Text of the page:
Ed. Note: This story isn’t explicitly about Georgia Tech sports, but it concerns an icon who has undoubtedly had an impact on the lives of Yellow Jackets head coach MaChelle Joseph, all of her current and former players, and of sports fans everywhere. Our condolences go out to the Summitt family on their loss.
Some of you may know that I am a student at the University of Tennessee. That being the case, it would have felt weird for me to not write something about Coach Summitt today. The Lady Vols are an institution in Knoxville.
When basketball season rolled around during my freshman year, I was excited to see what the men’s team would be able to do. I had never before cared about women’s basketball. But on Rocky Top, the women’s game is met with equal, if not greater, fervor than the men’s. That’s the culture Pat Summitt created. When you look into the rafters of Thompson-Boling Arena, her name hangs resolute among the eight national championship banners she collected in her 38 years as head coach of the Lady Vols.
But Pat Summitt’s impact went so far beyond the basketball court. She inspired a generation of girls that may not have otherwise attempted to shoot a basketball or do anything else they may not have previously viewed as possible. She truly was an amazing person and an American icon that changed the landscape of sports.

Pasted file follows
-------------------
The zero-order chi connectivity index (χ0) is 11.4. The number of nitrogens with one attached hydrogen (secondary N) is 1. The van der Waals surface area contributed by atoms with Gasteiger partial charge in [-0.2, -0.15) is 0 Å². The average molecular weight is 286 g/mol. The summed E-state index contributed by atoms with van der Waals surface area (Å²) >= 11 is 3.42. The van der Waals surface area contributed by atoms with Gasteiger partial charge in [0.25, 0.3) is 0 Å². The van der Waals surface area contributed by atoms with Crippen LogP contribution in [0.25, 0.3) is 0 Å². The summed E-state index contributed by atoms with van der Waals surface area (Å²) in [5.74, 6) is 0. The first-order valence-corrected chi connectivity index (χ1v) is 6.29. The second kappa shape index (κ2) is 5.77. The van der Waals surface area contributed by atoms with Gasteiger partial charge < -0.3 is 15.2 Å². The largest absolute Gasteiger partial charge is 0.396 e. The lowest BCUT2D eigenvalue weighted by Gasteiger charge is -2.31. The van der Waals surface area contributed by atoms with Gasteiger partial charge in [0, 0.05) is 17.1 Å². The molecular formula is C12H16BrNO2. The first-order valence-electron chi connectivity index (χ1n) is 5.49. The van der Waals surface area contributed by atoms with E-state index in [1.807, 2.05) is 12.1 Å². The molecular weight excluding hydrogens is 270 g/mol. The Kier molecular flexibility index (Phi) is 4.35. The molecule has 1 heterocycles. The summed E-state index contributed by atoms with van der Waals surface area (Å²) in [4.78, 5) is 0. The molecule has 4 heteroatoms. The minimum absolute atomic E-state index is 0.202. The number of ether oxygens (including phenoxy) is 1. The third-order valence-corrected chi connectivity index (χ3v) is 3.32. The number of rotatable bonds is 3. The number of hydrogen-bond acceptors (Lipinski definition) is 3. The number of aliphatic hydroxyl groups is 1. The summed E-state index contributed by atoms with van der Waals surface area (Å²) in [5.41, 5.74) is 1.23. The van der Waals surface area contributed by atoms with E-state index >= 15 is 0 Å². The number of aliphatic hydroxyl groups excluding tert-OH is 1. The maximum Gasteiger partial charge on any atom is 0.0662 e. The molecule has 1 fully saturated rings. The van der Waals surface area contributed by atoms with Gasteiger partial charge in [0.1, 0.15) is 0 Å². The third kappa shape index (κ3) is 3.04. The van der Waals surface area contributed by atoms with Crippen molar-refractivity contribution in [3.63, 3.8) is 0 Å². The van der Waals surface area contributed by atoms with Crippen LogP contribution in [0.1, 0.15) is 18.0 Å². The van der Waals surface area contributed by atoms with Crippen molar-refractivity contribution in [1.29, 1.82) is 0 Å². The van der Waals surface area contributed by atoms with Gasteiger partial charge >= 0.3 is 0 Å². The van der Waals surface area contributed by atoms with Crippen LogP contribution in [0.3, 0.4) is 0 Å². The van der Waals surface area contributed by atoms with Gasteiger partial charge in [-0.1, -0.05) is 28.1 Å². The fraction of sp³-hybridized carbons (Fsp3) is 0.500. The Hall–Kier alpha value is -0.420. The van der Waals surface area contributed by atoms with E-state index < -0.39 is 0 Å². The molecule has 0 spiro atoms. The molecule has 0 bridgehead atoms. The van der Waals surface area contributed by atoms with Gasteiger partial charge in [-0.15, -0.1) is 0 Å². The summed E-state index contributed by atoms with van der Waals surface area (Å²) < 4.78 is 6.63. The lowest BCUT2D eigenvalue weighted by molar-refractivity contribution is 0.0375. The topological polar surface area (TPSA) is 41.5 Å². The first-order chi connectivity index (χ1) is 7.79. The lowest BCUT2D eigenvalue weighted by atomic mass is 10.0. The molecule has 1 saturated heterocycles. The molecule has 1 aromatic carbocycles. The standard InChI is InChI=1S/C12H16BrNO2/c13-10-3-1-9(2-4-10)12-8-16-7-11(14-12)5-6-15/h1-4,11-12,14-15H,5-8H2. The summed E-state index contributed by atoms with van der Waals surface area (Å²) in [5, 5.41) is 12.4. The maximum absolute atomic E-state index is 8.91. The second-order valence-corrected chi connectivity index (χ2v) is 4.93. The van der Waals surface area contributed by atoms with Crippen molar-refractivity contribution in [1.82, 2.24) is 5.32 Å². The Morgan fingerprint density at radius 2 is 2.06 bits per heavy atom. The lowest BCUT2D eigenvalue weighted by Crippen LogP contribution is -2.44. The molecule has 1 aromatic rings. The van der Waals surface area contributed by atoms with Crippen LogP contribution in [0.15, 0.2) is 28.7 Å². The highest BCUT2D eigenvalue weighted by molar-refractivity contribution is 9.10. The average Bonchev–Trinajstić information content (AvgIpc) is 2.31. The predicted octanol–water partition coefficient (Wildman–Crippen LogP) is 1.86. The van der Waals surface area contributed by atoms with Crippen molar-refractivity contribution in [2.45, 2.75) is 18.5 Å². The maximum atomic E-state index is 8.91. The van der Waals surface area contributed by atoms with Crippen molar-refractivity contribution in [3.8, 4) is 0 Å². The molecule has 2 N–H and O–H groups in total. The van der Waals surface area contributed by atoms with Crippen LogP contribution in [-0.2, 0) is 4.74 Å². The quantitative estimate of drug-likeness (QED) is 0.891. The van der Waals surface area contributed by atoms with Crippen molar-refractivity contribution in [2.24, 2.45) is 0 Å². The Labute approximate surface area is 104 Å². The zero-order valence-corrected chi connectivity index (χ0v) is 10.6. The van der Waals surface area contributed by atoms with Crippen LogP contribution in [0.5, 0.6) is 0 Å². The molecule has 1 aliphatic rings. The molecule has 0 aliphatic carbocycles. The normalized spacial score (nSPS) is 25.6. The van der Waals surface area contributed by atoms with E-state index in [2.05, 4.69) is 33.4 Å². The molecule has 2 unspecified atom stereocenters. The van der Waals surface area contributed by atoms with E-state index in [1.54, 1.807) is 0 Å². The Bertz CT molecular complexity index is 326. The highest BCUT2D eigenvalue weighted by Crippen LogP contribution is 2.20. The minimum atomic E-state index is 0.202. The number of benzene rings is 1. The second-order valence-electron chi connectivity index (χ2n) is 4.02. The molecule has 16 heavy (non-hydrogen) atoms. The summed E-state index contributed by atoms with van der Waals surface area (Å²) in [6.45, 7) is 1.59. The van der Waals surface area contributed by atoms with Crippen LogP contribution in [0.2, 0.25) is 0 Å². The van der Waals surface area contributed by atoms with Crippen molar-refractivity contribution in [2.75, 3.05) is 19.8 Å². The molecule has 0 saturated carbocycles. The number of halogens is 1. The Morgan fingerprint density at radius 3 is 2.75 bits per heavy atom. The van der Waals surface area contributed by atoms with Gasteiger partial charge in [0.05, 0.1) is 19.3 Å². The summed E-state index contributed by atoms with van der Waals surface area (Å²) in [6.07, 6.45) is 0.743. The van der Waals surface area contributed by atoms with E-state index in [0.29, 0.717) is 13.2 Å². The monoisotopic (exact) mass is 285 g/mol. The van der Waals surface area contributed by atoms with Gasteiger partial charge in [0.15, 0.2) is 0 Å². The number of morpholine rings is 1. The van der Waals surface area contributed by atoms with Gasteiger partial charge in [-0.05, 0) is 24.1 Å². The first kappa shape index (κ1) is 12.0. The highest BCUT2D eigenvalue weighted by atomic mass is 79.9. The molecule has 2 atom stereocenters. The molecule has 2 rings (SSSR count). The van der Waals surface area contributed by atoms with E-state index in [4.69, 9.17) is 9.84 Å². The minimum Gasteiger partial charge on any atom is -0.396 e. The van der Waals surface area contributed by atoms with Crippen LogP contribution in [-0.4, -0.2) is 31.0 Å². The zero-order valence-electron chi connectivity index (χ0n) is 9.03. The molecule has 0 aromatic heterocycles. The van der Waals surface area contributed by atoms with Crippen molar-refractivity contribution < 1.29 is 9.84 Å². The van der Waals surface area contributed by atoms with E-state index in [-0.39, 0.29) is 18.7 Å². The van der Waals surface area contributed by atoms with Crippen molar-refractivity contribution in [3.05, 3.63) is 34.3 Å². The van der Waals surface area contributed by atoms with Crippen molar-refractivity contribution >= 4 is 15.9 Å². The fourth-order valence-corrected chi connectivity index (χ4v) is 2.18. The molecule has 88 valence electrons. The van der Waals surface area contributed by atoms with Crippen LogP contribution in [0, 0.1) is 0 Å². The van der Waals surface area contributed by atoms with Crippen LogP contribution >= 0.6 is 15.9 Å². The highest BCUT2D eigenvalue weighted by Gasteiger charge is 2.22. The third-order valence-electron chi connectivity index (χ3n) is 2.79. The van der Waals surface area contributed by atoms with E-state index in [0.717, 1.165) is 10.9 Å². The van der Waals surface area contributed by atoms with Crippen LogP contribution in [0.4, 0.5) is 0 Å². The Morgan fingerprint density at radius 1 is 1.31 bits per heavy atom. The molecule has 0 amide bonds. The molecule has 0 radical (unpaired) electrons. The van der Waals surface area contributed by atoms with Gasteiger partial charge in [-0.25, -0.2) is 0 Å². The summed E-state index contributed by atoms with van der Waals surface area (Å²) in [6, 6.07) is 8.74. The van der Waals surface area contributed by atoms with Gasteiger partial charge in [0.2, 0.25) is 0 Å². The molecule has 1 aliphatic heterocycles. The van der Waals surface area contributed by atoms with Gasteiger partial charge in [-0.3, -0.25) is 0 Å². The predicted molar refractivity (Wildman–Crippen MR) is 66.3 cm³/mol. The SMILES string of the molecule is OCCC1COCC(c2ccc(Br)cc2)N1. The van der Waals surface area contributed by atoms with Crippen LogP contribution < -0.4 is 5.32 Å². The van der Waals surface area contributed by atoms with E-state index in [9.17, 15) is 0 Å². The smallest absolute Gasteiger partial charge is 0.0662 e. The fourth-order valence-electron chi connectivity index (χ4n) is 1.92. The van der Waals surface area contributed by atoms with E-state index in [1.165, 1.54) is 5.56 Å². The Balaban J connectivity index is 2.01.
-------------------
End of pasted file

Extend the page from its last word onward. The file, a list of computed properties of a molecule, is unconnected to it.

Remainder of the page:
Many people in the past couple of days have shared their Pat Summitt stories. Mine is a seemingly mundane, uneventful one, but yet it had an impact on me. At a women’s game this past season, I was in the front of the student section. Coach Summitt still came to as many Lady Vols games as she could, even as her health continued to decline. Pat left the game at halftime, presumably because she was in such bad shape that sitting through another half of basketball just wasn’t an option. As she walked by the student section on her way out of the arena, it was pretty quiet. I got her attention as she slowly made her way to the exit. She saw me, looked over and smiled and waved.
That’s it. That’s my Pat Summitt story. But after being in Knoxville, you know how much something that simple means coming from Pat.
I’m glad I had that opportunity before such a legend was taken from us all too soon. Thanks for the memories, Coach. We won’t soon forget them.